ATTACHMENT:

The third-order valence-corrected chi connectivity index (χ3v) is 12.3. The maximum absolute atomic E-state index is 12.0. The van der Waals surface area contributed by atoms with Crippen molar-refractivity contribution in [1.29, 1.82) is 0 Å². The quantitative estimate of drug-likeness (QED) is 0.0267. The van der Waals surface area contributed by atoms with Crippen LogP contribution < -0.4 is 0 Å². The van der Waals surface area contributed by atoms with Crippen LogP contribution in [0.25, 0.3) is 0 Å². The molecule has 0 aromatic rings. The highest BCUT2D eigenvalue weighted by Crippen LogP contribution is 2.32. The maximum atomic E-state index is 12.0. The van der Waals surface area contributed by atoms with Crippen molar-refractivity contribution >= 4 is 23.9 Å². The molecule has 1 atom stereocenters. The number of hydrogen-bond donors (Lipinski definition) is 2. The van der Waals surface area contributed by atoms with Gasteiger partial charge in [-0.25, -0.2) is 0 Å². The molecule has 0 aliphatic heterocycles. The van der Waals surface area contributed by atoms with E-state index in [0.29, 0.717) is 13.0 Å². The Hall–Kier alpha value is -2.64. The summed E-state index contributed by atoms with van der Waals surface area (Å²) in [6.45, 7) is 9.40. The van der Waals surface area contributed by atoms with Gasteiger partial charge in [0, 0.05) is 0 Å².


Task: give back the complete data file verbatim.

The third-order valence-corrected chi connectivity index (χ3v) is 12.3. The maximum absolute atomic E-state index is 12.0. The van der Waals surface area contributed by atoms with Crippen molar-refractivity contribution in [1.29, 1.82) is 0 Å². The quantitative estimate of drug-likeness (QED) is 0.0267. The van der Waals surface area contributed by atoms with Crippen LogP contribution < -0.4 is 0 Å². The van der Waals surface area contributed by atoms with Crippen LogP contribution in [0.25, 0.3) is 0 Å². The molecule has 0 aromatic rings. The highest BCUT2D eigenvalue weighted by Crippen LogP contribution is 2.32. The maximum atomic E-state index is 12.0. The van der Waals surface area contributed by atoms with Crippen molar-refractivity contribution >= 4 is 23.9 Å². The molecule has 1 atom stereocenters. The number of hydrogen-bond donors (Lipinski definition) is 2. The van der Waals surface area contributed by atoms with Gasteiger partial charge in [-0.25, -0.2) is 0 Å². The molecule has 0 aliphatic heterocycles. The van der Waals surface area contributed by atoms with E-state index in [0.29, 0.717) is 13.0 Å². The Hall–Kier alpha value is -2.64. The summed E-state index contributed by atoms with van der Waals surface area (Å²) in [6.45, 7) is 9.40. The van der Waals surface area contributed by atoms with Gasteiger partial charge in [0, 0.05) is 0 Å².